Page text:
• an electrical switching means;
    • wherein the controller is operable to supply or interrupt electrical power to the at least one slave electrical outlet, when the sensing means detects a prescribed change in power drawn from the master electrical outlet, the prescribed change relative to a sensing power threshold.

When used herein, the term “power distribution apparatus according to the invention” includes, where relevant, references to the power distribution apparatus according to the first, as well as the second aspect of the invention.

According to another aspect of the invention there is provided a method of controlling the distribution of electrical power, the method comprising:

    • supplying electrical power to a master electrical outlet and to at least one slave electrical outlet, from a common power source;
    • sensing power drawn from the master electrical outlet;
    • isolating the at least one slave electrical outlet from the power source when a sensing means in a controller detects a fall in power drawn from the master electrical outlet from a first, higher level to a second, lower level.

According to a yet further aspect of the invention there is provided a method of electrical power distribution, the method comprising:

    • supplying electrical power to an electrical outlet assembly, the assembly including a master electrical outlet and at least one slave electrical outlet;
    • sensing a change in the electrical power consumption drawn from the master electrical outlet; and
    • supplying, or interrupting, electrical power to the at least one slave electrical outlet when the sensing means detects a change in power consumption drawn from the master electrical outlet, the change relative to a sensing power threshold.

In the preferred arrangement a master device is electrically connected to the master electrical outlet and electrical power for the device is drawn from the outlet. The master electrical outlet is available to supply electrical power whenever the power distribution apparatus receives electrical power.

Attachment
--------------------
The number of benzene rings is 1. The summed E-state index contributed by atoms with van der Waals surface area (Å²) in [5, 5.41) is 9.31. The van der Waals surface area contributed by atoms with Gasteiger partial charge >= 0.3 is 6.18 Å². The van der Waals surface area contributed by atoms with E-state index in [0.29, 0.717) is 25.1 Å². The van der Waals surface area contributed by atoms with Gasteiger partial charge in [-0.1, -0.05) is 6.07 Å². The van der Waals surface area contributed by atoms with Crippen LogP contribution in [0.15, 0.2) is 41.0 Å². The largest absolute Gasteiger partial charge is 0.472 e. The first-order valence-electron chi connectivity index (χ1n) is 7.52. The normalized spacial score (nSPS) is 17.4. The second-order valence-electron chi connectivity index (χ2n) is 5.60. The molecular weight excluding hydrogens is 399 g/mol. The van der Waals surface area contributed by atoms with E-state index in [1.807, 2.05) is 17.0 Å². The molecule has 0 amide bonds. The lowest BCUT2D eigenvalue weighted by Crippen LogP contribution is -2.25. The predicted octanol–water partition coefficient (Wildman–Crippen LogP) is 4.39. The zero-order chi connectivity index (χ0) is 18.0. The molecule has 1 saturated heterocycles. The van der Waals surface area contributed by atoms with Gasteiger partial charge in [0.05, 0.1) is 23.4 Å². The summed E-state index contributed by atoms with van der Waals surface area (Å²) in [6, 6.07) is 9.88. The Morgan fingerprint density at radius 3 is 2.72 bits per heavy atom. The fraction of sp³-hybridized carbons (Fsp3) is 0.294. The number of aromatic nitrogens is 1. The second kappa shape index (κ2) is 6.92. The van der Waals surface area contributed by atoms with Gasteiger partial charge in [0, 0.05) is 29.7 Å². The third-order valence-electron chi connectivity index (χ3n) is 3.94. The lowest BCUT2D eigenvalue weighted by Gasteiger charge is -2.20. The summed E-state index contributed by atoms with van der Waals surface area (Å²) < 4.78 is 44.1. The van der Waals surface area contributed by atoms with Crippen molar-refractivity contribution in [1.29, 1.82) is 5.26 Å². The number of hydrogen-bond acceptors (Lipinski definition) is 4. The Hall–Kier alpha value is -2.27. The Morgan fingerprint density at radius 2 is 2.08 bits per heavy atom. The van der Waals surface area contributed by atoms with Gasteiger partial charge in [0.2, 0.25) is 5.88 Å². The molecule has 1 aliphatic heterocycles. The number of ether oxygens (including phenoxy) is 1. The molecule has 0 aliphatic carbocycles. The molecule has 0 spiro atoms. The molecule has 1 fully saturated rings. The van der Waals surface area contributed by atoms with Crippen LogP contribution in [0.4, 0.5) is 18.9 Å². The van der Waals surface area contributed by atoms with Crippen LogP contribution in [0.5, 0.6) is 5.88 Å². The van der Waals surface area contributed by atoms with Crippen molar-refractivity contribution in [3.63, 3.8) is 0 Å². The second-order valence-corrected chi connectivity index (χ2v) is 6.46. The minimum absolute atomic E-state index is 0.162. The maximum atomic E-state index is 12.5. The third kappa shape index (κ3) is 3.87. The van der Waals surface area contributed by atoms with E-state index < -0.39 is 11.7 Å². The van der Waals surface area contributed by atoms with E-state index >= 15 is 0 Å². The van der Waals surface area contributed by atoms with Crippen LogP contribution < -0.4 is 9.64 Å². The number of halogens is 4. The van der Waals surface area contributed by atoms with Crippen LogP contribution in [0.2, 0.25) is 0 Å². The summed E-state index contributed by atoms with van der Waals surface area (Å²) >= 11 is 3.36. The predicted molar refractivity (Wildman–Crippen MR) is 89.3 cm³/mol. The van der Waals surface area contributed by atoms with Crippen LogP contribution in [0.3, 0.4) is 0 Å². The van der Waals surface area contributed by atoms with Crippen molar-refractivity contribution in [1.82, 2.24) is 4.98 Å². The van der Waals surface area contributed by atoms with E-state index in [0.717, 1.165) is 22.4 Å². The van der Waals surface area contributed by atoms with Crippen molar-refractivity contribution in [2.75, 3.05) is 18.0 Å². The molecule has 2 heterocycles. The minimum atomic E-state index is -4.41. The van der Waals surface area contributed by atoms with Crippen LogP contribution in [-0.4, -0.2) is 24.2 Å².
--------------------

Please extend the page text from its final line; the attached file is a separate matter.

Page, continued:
The power distribution apparatus of the invention may be adapted to supply electrical power derived from any suitable power source to the master electrical outlet and the at least one slave electrical outlet. Suitable power sources may include a battery, a generator or, most preferably, the mains.

Electrical power may be supplied to the power distribution apparatus by any suitable means, such as a plug, which plug is preferably connected to the apparatus via a lead (e.g. a flexible lead of the type typically used with trailing-lead socket banks). When electrical power is supplied to the apparatus in this way, each electrical outlet is supplied with electrical power by way of electrical connections from the lead. The electrical connections supplying the master electrical outlet being separate to the electrical connections supplying the at least one slave electrical outlet.

In the power distribution apparatus of the invention, the controller may be any suitable arrangement or device that is capable of supplying or interrupting electrical power to the at least one slave electrical outlet, while supplying continuous electrical power to the master electrical outlet.

The master device may be any electronic device that is capable of producing, or being adapted to produce, a change in power consumption that is detectable by the controller of the power distribution apparatus of the invention. As such, preferred master devices include those that are capable of producing, or being adapted to produce, a change in the level of power consumption as a consequence of a change in operating state of the device (e.g. turning on, turning off, entering a stand-by mode or exiting a stand-by mode).

Preferably, the master device is an electronic device that can communicate, and be used in conjunction, with one or more peripheral devices. As such, preferred master devices include computers and electronic audio-visual or audio equipment (e.g. televisions or, preferably, amplifiers).